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The Thousandth Woman

E. W. Hornung

Book Overview: 

E. W. Hornung was an English author and poet best known for writing the A. J. Raffles series of stories about a gentleman thief in late 19th-century London. Some of Hornung's novels, including The Thousandth Woman, are notable for "portraying women in a rather modern, favorable light", according a critic. In The Thousandth Woman, the title character staunchly stands by the man she loves after he is accused of murder. This novel, published shortly before the outbreak of World War I, is one of Hornung’s final works of fiction.

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Book Excerpt: 
. . .The footman appeared to have been less positive as to the time of the telephone call, thought it was between four and five, but remembered the conversation very well. The gentleman had asked whether Mr. Craven was at home, had been told that he was out motoring, asked when he would be back, told he couldn't say, but before dinner some time, and what name should he give, whereupon the gentleman had rung off without [Pg 32]answering. The footman thought he was a gentleman, from the way he spoke. But apparently the police had not yet succeeded in tracing the call.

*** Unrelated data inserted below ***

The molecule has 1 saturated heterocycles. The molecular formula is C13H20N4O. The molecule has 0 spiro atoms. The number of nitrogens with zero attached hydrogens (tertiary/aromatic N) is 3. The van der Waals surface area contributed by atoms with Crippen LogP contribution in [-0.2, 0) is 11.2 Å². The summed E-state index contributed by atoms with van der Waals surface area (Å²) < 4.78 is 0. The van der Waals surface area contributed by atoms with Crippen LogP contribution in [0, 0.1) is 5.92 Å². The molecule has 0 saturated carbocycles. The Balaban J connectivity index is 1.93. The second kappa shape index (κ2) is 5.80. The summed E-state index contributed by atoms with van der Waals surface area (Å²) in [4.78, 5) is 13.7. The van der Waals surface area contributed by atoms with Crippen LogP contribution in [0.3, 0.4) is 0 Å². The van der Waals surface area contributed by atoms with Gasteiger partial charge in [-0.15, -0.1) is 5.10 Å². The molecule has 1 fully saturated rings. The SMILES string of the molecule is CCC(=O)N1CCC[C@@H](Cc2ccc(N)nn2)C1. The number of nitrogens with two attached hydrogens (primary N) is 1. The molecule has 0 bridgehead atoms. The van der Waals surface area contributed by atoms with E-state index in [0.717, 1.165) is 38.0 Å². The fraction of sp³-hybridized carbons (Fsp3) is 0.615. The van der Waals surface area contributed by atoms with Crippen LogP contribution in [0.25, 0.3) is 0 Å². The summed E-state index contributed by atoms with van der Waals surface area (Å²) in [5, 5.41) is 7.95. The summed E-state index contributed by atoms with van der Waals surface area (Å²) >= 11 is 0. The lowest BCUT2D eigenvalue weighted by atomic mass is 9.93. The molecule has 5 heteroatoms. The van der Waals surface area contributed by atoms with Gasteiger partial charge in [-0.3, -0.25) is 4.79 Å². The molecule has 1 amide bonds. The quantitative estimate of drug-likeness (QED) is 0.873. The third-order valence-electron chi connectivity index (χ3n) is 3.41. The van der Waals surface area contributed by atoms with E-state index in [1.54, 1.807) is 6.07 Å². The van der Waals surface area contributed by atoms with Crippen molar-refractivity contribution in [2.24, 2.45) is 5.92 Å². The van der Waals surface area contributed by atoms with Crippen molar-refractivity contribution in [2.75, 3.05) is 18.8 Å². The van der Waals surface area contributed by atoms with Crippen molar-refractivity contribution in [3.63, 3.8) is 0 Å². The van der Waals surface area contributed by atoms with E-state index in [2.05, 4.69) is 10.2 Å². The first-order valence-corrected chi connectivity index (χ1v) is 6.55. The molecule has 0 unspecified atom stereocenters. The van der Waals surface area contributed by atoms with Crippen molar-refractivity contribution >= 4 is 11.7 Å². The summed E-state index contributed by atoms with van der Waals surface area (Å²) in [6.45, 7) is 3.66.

"Is it a difficult thing to do?" asked Cazalet, touching on this last point early in the discussion, which even he showed no wish to avoid this morning. He had dropped his paper, to find that Toye had already dropped his, and was gazing at the flying English fields with thoughtful puckers about his somber eyes.

"If you ask me," he replied, "I should like to know what wasn't difficult connected wit. . . Read More

Community Reviews

This is a passable mystery, pun intended it passes as a mystery but (since I guessed the outcome very early on in the story) I could easily have passed on reading the book in its entirety.

To be fair, though, I must admit to seeking out this authors fiction work after having read his non-fiction...more